The evidence on the impact of air pollution on human health shows inconsistency partly due to bias in the individual studies and in the overall field. We endorsed an umbrella review approach to evaluate the strength of the evidence on the effect of air pollution on immune-based diseases.
We searched PubMed (up to 6/2018) for meta-analyses of observational studies investigating the association between air pollution and any health outcome using a search algorithm incorporating both individual pollutants and general terms. Meta-analyses pertaining to any immune-based disease outcome were identified. The validity of the evidence was evaluated using the following criteria: statistical significance (random-effects estimate), statistical significance (largest study), cumulative number of cases, between-study heterogeneity, 95% prediction intervals, small-study effects bias, and excess significance bias.
We identified 46 associations (8 publications) pertaining to 6 pollutants. Asthma dominated the evidence-base with only 5 non-asthma associations present (allergen sensitization, atopy, eczema). ΝΟ2 was most frequently studied (12 comparisons) followed by PM10 and PM2.5 with 9 comparisons each. Only 2 associations showed strong level of evidence scrutinizing the link between NO2 and PM10 and hospital admissions or ED visits for asthma in the elderly. One additional association on O3 and adult hospital admissions or ED visits for asthma was highly suggestive. The rest of the comparisons presented suggestive (N=7), weak (N=17) or not significant (N=19) associations.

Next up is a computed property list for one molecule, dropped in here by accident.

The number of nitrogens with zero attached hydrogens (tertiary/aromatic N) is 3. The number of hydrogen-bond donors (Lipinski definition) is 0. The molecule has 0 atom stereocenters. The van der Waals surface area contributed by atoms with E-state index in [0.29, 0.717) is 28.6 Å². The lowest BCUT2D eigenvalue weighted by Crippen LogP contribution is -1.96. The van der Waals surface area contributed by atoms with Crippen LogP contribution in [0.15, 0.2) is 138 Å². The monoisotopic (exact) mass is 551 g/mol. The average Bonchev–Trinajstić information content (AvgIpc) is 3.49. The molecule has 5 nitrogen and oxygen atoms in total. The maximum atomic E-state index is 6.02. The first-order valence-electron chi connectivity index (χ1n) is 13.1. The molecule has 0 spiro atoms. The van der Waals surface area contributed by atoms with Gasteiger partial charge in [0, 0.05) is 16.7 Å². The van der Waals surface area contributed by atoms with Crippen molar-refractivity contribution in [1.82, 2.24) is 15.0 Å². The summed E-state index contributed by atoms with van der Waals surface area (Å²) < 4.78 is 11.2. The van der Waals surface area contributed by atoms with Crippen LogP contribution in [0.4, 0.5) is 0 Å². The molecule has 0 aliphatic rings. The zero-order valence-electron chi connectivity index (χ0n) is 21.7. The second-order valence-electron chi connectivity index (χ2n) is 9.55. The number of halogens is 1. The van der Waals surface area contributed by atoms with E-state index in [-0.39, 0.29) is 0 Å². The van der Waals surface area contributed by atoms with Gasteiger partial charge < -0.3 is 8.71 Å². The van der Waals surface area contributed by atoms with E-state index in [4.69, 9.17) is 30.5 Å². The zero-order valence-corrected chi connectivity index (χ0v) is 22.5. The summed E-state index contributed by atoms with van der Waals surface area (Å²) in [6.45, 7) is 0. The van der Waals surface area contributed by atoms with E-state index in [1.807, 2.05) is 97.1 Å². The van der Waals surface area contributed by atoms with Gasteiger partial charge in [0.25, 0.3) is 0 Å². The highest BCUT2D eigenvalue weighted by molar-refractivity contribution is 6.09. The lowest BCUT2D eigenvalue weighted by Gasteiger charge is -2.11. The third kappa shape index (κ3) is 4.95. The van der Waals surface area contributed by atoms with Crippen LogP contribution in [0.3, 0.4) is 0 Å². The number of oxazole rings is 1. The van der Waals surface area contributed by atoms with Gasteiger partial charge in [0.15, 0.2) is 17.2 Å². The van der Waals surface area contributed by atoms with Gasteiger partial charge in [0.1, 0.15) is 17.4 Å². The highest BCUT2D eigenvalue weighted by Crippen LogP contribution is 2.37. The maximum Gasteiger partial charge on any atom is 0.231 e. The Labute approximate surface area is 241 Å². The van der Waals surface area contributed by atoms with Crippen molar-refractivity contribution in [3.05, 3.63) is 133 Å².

Although the detrimental effect of air pollution on immune-based diseases is frequently discussed, a very small number of associations on hard clinical outcomes are supported by strong evidence.